Oncology nurses seeking basic oncology certification in 2019 will need to have more experience as an RN and more hours of specialty practice before they can take an initial certification test, according to the Oncology Nursing Certification Corporation’s (ONCC’s) new eligibility criteria. The new criteria affect OCN®, CPHON®, CBCN®, and BMTCN® initial test candidates. They do not affect nurses who are renewing certification.
The 2019 eligibility criteria are:
- A current, active, unencumbered RN license
- A minimum of two years (24 months) of practice as an RN in the four years (48 months) prior to application
- A minimum of 2,000 hours of specialty nursing practice in the four years (48 months) prior to application: adult oncology nursing practice for OCN®, pediatric hematology/oncology nursing practice for CPHON®, breast care nursing practice for CBCN®, and blood and marrow transplant nursing practice for BMTCN®
- A minimum of 10 contact hours of credential-specific continuing nursing education or an academic elective completed in the three years (36 months) prior to application.
“The ONCC Board of Directors strongly supports the acquisition of skill and understanding through education and experience,” ONCC President Rebecca O’Shea, APRN, OCN®, AOCNS®, CBCN®, said. “Most undergraduate nursing programs do not provide in-depth specialty content or practice experience. Therefore, work experience is crucial in the attainment of current knowledge and skill in a specialty area.”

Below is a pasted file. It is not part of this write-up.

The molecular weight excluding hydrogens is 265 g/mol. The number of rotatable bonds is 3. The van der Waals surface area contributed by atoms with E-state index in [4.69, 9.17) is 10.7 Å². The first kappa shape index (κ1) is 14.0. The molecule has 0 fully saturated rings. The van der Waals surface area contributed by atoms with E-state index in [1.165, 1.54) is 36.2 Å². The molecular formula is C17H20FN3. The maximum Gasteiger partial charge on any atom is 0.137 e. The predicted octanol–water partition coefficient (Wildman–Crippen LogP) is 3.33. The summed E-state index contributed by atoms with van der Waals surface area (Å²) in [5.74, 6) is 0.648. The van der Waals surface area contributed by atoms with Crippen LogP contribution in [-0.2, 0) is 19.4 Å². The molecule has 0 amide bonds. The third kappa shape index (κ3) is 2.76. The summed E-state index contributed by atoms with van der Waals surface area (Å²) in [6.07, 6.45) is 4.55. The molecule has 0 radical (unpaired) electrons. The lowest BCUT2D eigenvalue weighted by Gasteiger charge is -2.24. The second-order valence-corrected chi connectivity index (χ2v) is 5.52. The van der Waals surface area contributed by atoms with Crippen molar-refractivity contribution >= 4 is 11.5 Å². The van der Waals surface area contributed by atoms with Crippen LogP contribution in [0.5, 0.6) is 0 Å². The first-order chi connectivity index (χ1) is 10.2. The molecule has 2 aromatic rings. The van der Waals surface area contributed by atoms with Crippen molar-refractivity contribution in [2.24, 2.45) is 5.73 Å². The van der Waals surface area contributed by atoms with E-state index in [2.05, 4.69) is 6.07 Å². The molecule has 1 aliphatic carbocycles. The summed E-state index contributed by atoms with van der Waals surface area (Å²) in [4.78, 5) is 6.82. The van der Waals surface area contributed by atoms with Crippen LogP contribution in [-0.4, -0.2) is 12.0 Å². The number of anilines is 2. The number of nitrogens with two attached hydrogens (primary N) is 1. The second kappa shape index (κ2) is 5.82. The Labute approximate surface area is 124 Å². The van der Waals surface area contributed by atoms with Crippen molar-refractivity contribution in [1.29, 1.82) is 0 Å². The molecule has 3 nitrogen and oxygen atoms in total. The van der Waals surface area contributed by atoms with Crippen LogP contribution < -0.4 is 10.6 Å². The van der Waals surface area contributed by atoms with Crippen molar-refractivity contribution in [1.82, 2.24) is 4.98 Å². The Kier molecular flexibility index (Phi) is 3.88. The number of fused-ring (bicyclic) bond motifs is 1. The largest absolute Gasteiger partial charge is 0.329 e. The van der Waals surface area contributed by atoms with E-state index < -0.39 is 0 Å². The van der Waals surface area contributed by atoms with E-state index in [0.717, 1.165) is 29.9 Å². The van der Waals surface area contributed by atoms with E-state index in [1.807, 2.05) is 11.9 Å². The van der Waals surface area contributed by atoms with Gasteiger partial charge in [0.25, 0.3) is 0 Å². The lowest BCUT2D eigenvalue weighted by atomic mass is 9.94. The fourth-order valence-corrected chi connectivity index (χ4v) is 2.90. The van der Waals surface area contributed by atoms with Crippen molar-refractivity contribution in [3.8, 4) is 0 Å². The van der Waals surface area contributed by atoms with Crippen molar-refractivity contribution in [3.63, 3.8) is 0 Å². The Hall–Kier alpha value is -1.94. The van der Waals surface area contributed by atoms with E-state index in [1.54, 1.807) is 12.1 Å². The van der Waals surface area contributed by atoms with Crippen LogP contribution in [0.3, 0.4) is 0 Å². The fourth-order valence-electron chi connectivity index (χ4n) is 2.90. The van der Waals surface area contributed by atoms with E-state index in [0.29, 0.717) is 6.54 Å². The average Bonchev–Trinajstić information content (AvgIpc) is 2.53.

An ONCC Task Force found that Benner’s novice to expert model provided the best theoretical context for how nurses acquire skills and understanding over time. In that model, competence is the third stage in the development and acquisition of skill and occurs at two to three years of practice. The task force also reviewed eligibility criteria for basic certifications of 12 similar organizations. Most require two years of RN experience and more than 1,000 hours of specialty practice.
ONCC Executive Director Cyndi Miller Murphy, MSN, RN, CAE, FAAN, said that the National Commission for Certifying Agencies (NCCA) accreditation standards require credentialing organizations to regularly review eligibility criteria and provide a sound rationale for those criteria.
“NCCA accreditation indicates that ONCC certifications meet national standards for high-quality certification programs,” Miller Murphy explained.